Vol. LVIII No. 1

The Cost of High Prices: Embedding an Ethic of Expense into the Standard of Care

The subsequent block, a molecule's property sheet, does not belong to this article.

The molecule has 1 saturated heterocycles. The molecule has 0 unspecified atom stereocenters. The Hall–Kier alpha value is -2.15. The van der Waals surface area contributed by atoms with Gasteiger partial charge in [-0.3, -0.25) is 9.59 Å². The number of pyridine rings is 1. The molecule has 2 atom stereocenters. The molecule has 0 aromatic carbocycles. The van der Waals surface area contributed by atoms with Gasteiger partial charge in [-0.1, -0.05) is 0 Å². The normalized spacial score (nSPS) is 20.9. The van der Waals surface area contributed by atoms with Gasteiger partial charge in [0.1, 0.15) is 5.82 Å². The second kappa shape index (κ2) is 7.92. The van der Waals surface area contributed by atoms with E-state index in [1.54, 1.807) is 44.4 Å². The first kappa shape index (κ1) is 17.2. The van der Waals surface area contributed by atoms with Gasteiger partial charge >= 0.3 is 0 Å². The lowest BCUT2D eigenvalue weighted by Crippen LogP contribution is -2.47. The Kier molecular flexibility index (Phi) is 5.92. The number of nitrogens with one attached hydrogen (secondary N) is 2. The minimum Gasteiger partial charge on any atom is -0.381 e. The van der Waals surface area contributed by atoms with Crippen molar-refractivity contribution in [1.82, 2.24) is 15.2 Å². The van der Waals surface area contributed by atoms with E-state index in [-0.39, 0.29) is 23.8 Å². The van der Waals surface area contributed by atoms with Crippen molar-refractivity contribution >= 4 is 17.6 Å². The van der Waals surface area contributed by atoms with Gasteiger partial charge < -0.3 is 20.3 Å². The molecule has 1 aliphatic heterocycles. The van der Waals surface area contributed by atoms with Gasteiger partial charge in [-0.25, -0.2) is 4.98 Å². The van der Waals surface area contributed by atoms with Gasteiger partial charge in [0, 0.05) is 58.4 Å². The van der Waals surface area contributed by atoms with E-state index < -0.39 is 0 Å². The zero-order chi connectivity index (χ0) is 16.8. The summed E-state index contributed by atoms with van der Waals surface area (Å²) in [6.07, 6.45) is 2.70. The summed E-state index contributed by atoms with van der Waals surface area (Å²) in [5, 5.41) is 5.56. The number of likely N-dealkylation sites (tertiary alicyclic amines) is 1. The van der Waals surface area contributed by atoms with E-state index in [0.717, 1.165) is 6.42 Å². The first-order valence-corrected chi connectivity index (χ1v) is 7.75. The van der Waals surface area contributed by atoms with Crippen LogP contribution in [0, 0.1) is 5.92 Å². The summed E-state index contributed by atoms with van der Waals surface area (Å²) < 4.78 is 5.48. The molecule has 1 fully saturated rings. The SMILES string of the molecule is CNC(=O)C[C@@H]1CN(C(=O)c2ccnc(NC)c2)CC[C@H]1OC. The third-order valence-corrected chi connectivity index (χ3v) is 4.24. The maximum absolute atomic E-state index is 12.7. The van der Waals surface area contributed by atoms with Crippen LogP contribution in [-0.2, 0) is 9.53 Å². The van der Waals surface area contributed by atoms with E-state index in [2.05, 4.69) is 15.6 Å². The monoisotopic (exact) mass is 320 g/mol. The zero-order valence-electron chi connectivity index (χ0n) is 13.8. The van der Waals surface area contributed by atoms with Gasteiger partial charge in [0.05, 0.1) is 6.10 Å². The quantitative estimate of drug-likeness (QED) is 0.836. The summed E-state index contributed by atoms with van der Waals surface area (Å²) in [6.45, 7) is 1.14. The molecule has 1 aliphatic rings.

Abstract: In the midst of rapid and radical change of America’s health care system, the country’s crown jewel public health insurance program, Medicare, faces an intensifying cost crisis due to a past of uncontrolled prices and a future of booming enrollment. A cost challenge garnering particular media attention is pharmaceutical drug pricing for Medicare Part B. Historically, congressional action has hamstrung Medicare’s ability to limit costs, and as a result, the program is increasingly forced to pass on drug costs—through copays and coinsurance—to its elderly beneficiaries. Public outrage has followed recent stories of pharmaceutical companies seeking to increase their prices, and policymakers have called for increased regulation. Nevertheless, there may be better solutions to Medicare’s pharmaceutical drug cost crisis. Recognition of “financial toxicity”—the effect of a pharmaceutical drug’s price on the mortality of the patient undergoing treatment—provides a potential new foothold for health care regulation. Like other side effects, if the price of a pharmaceutical drug negatively impacts rates of survival, then the cost of the drug could be an important component of clinical decision making and, presumably, the standard of care. Linking the cost of a drug to its clinical efficacy could dramatically impact which drugs providers choose, giving Medicare a new tool in its efforts to become a better gatekeeper of the public fisc without relying on bureaucratic hard power or legal enforcement. Using the burgeoning field of new governance, this Article focuses on how law and policy could shift to reflect the new understanding of financial toxicity. Arguing that the phenomenon finally provides a connection between cost and quality, this Article examines the instantiation of cost within the ethic of care. This route may provide an opening for a limitation on the ever-increasing price of pharmaceutical drugs and provide a powerful, yet unarticulated, legal signal that drugs that cost too much negatively impact the quality of care that American patients receive.

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